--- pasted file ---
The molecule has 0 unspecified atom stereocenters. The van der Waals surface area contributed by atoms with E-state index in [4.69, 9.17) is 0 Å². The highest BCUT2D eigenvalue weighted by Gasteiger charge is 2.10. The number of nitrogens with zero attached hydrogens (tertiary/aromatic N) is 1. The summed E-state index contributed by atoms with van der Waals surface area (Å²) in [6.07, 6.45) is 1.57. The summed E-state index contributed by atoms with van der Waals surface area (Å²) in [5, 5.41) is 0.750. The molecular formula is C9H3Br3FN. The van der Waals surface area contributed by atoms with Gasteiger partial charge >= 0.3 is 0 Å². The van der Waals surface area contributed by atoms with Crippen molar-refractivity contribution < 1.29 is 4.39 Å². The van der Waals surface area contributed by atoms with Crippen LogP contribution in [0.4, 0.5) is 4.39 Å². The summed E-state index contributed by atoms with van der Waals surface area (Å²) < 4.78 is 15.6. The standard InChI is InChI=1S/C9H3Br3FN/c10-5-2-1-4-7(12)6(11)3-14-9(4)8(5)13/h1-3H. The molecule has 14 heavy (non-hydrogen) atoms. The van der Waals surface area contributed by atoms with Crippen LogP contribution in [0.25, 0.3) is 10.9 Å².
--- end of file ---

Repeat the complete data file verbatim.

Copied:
The molecule has 0 unspecified atom stereocenters. The van der Waals surface area contributed by atoms with E-state index in [4.69, 9.17) is 0 Å². The highest BCUT2D eigenvalue weighted by Gasteiger charge is 2.10. The number of nitrogens with zero attached hydrogens (tertiary/aromatic N) is 1. The summed E-state index contributed by atoms with van der Waals surface area (Å²) in [6.07, 6.45) is 1.57. The summed E-state index contributed by atoms with van der Waals surface area (Å²) in [5, 5.41) is 0.750. The molecular formula is C9H3Br3FN. The van der Waals surface area contributed by atoms with Gasteiger partial charge >= 0.3 is 0 Å². The van der Waals surface area contributed by atoms with Crippen molar-refractivity contribution < 1.29 is 4.39 Å². The van der Waals surface area contributed by atoms with Crippen LogP contribution in [0.4, 0.5) is 4.39 Å². The summed E-state index contributed by atoms with van der Waals surface area (Å²) < 4.78 is 15.6. The standard InChI is InChI=1S/C9H3Br3FN/c10-5-2-1-4-7(12)6(11)3-14-9(4)8(5)13/h1-3H. The molecule has 14 heavy (non-hydrogen) atoms. The van der Waals surface area contributed by atoms with Crippen LogP contribution in [0.25, 0.3) is 10.9 Å².